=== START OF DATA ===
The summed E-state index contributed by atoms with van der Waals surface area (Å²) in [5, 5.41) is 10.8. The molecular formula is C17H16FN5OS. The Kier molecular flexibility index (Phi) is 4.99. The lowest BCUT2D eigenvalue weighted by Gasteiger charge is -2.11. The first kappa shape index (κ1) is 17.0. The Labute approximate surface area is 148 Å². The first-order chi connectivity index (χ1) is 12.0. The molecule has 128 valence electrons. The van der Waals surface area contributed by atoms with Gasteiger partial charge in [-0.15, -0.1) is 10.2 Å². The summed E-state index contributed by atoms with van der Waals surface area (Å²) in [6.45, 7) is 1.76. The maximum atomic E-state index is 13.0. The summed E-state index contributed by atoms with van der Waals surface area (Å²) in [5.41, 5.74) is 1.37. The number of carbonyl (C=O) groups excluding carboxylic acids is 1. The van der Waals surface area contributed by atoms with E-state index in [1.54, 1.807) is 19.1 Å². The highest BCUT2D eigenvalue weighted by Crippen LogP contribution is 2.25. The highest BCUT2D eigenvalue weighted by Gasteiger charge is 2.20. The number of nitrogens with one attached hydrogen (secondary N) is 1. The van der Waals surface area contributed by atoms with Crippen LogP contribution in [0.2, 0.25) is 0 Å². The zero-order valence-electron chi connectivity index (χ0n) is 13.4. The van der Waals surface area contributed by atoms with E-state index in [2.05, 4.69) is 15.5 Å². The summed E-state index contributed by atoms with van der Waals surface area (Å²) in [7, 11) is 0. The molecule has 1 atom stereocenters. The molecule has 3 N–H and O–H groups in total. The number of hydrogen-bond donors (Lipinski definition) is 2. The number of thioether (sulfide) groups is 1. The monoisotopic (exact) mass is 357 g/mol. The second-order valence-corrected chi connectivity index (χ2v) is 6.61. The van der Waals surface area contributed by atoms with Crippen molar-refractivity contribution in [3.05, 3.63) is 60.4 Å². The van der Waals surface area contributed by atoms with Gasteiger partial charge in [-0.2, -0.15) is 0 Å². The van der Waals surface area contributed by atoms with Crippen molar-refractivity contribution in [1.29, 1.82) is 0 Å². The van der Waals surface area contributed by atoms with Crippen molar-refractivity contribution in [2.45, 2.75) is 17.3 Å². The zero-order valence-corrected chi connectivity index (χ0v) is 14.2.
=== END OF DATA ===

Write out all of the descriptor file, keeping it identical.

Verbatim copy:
The summed E-state index contributed by atoms with van der Waals surface area (Å²) in [5, 5.41) is 10.8. The molecular formula is C17H16FN5OS. The Kier molecular flexibility index (Phi) is 4.99. The lowest BCUT2D eigenvalue weighted by Gasteiger charge is -2.11. The first kappa shape index (κ1) is 17.0. The Labute approximate surface area is 148 Å². The first-order chi connectivity index (χ1) is 12.0. The molecule has 128 valence electrons. The van der Waals surface area contributed by atoms with Gasteiger partial charge in [-0.15, -0.1) is 10.2 Å². The summed E-state index contributed by atoms with van der Waals surface area (Å²) in [6.45, 7) is 1.76. The maximum atomic E-state index is 13.0. The summed E-state index contributed by atoms with van der Waals surface area (Å²) in [5.41, 5.74) is 1.37. The number of carbonyl (C=O) groups excluding carboxylic acids is 1. The van der Waals surface area contributed by atoms with E-state index in [1.54, 1.807) is 19.1 Å². The highest BCUT2D eigenvalue weighted by Crippen LogP contribution is 2.25. The highest BCUT2D eigenvalue weighted by Gasteiger charge is 2.20. The number of nitrogens with one attached hydrogen (secondary N) is 1. The van der Waals surface area contributed by atoms with Crippen LogP contribution in [0.2, 0.25) is 0 Å². The zero-order valence-electron chi connectivity index (χ0n) is 13.4. The van der Waals surface area contributed by atoms with E-state index in [2.05, 4.69) is 15.5 Å². The summed E-state index contributed by atoms with van der Waals surface area (Å²) in [7, 11) is 0. The molecule has 1 atom stereocenters. The molecule has 3 N–H and O–H groups in total. The number of hydrogen-bond donors (Lipinski definition) is 2. The number of thioether (sulfide) groups is 1. The monoisotopic (exact) mass is 357 g/mol. The second-order valence-corrected chi connectivity index (χ2v) is 6.61. The van der Waals surface area contributed by atoms with Crippen molar-refractivity contribution in [3.05, 3.63) is 60.4 Å². The van der Waals surface area contributed by atoms with Gasteiger partial charge in [-0.2, -0.15) is 0 Å². The van der Waals surface area contributed by atoms with Crippen molar-refractivity contribution in [1.29, 1.82) is 0 Å². The van der Waals surface area contributed by atoms with Crippen molar-refractivity contribution in [2.45, 2.75) is 17.3 Å². The zero-order valence-corrected chi connectivity index (χ0v) is 14.2.